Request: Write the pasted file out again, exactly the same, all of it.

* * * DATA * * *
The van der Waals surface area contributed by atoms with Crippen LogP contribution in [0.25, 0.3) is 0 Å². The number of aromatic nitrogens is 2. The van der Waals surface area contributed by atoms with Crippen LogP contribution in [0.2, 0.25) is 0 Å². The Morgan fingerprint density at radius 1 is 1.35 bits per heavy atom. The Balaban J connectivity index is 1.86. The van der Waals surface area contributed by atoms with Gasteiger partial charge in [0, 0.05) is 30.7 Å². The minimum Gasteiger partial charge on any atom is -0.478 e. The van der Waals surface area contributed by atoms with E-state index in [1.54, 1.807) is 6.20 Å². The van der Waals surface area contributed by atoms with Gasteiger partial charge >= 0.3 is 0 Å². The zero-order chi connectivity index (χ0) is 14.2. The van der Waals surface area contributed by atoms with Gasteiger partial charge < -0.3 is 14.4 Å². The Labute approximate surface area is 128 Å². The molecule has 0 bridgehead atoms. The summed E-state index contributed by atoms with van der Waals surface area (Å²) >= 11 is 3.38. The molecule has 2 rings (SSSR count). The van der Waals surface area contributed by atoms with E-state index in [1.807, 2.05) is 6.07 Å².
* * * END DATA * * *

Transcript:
The van der Waals surface area contributed by atoms with Crippen LogP contribution in [0.25, 0.3) is 0 Å². The number of aromatic nitrogens is 2. The van der Waals surface area contributed by atoms with Crippen LogP contribution in [0.2, 0.25) is 0 Å². The Morgan fingerprint density at radius 1 is 1.35 bits per heavy atom. The Balaban J connectivity index is 1.86. The van der Waals surface area contributed by atoms with Gasteiger partial charge in [0, 0.05) is 30.7 Å². The minimum Gasteiger partial charge on any atom is -0.478 e. The van der Waals surface area contributed by atoms with E-state index in [1.54, 1.807) is 6.20 Å². The van der Waals surface area contributed by atoms with Gasteiger partial charge >= 0.3 is 0 Å². The zero-order chi connectivity index (χ0) is 14.2. The van der Waals surface area contributed by atoms with Gasteiger partial charge < -0.3 is 14.4 Å². The Labute approximate surface area is 128 Å². The molecule has 0 bridgehead atoms. The summed E-state index contributed by atoms with van der Waals surface area (Å²) >= 11 is 3.38. The molecule has 2 rings (SSSR count). The van der Waals surface area contributed by atoms with E-state index in [1.807, 2.05) is 6.07 Å².